K Street Insiders

New administration, House turnover raise prospects for more diversity on K Street


Business groups in Washington are hopeful that the incoming Biden administration will prompt a round of hiring that will lead to more diversity on K Street.

Diversity among lobbyists has been little changed over the past two years, but the arrival of a new administration and the departure of several House lawmakers increases the odds of more employment opportunities at trade associations, lobbying shops and law firms.

Congressional Democrats led the way on diversity in 2018, when a record number of women and racial minority lawmakers were elected to Congress. That was followed two years later by Republicans, with 17 GOP women elected to the House earlier this month.

But those trends have not extended to K Street.

The Washington Government Relations Group (WGRG), a nonprofit for African American professionals that works to enhance the pipeline into advocacy, has about 300 members, the same as two years ago.

“We have seen greater outreach for diverse candidates and we absolutely have distinguished and qualified members of WGRG who cover the landscape of issue areas,” said Danielle McBeth, president of WGRG and director of government relations at Florida Agricultural and Mechanical University.

“The 117th Congress and new Administration will further amplify the outreach and likely yield greater diversity on K Street and beyond,” she added.

Women in Government Relations, an organization of female lobbyists, has roughly 1,200 members, the same as early 2019.

“Our membership numbers have been stagnant over the last year,” said Emily Bardach, the group’s executive director. “We are hopeful our numbers will increase next year as we expand our reach outside of the D.C. metropolitan area and employers continue to make professional development a priority.”

Hispanic lobbyists have also seen their numbers remain flat during the past two years.

The Hispanic Lobbyists Association (HLA) engages with about 200 policy and government relations professionals, the same as in January 2019.

Liz Lopez, the group’s president and also YWCA USA’s senior director of social impact investing and external affairs, said the post-election period is likely to bring new jobs for HLA members through initiatives like its new mentorship program for staffers on Capitol Hill.

The ranks of LGBTQ lobbyists are also comparable to what it was two years ago, according to Q Street. Like other professional trade groups, Q Street said the coronavirus has played a role in keeping its numbers unchanged over the past year.

“Like many in our industry, Q Street is trying to find unique ways to engage our members and our colleagues on the Hill in our virtual environment,” said Ben Grove, Q Street president and legislative director for Thompson Coburn LLP.

“We are looking forward to engaging with the newly elected LGBTQ representatives in the 117th Congress and hope we’re able to resume in-person activities at some point in the coming year,” he added.

More House staffers, particularly for Democratic lawmakers, are looking for jobs as the 117th Congress draws near with a smaller Democratic majority after unexpected losses on Election Day. K Street is often a destination for former Capitol Hill staffers.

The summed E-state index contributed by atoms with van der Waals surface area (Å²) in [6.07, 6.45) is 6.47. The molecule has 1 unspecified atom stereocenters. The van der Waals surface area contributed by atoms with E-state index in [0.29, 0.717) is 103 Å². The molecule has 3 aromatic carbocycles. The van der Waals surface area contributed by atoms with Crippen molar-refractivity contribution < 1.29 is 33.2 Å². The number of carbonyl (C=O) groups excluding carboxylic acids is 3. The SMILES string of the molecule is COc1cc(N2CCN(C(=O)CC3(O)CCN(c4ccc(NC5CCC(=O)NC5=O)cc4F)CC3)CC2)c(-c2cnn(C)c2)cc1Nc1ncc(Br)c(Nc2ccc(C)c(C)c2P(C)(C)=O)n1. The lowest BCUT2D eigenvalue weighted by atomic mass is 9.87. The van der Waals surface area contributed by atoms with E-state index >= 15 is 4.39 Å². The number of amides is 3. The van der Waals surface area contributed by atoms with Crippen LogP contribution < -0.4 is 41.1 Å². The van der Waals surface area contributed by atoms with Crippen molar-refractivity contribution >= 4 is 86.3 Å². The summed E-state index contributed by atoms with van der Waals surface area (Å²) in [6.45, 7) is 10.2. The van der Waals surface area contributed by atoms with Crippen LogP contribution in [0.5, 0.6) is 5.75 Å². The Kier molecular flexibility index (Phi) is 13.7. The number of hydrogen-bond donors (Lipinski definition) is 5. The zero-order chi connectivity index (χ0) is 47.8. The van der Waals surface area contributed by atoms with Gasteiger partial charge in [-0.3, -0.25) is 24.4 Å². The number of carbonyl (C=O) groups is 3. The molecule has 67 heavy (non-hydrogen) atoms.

One organization that has seen its numbers increase during the 116th Congress is H Street Group, an informal group of Asian American lobbyists. The organization now has about 140 people on its mailing list, a 40 percent increase from January 2019.

“H Street Group is focused on diversity, equity and inclusion at the C-Suite level in the lobbying industry and the federal government. It is not just enough to have [Asian American and Pacific Islander] interns and staff assistants. Our pipeline is Capitol Hill and we work to recruit, mentor and support that pipeline,” said Jocelyn Hong, chair of H Street Group and founder of Jocelyn Hong & Associates.

She noted that President Trump appointed two Asian American women to Cabinet-level posts: Transportation Secretary Elaine Chao and former U.S. Ambassador to the U.N. Nikki Haley.

“We ask the Biden administration to match or surpass these numbers with Cabinet-level and Plum Book appointments,” she said.

But the push among racial minority groups for diversity in the new administration has run up against a handful of progressive leaders demanding that President-elect Joe Biden exclude lobbyists when hiring for top White House roles.

Progressives last month urged Senate leadership to oppose the confirmation of any nominee to an executive branch position who is a lobbyist or former lobbyist, after progressive groups wrote a letter to Biden in April asking him to vow not to appoint any corporate lobbyists to his transition team, Cabinet or as his top aides.

Black and Hispanic lobbyists argue a ban of that sort would end up shutting out minorities and could make the Biden administration less diverse.

WGRG members have been active in pushing back against those efforts by progressives.

The group’s board of directors and officers wrote to Congressional Black Caucus leadership last week, saying they were “disheartened by the ongoing discourse regarding registered lobbyists serving our country in a Biden-Harris Administration.”

McBeth of WGRG stressed the need for more diversity in government and government relations alike.

“There is a heightened sense of urgency for addressing diversity,” McBeth said.

Tags Diversity & Inclusion Donald Trump Elaine Chao Joe Biden Nikki Haley
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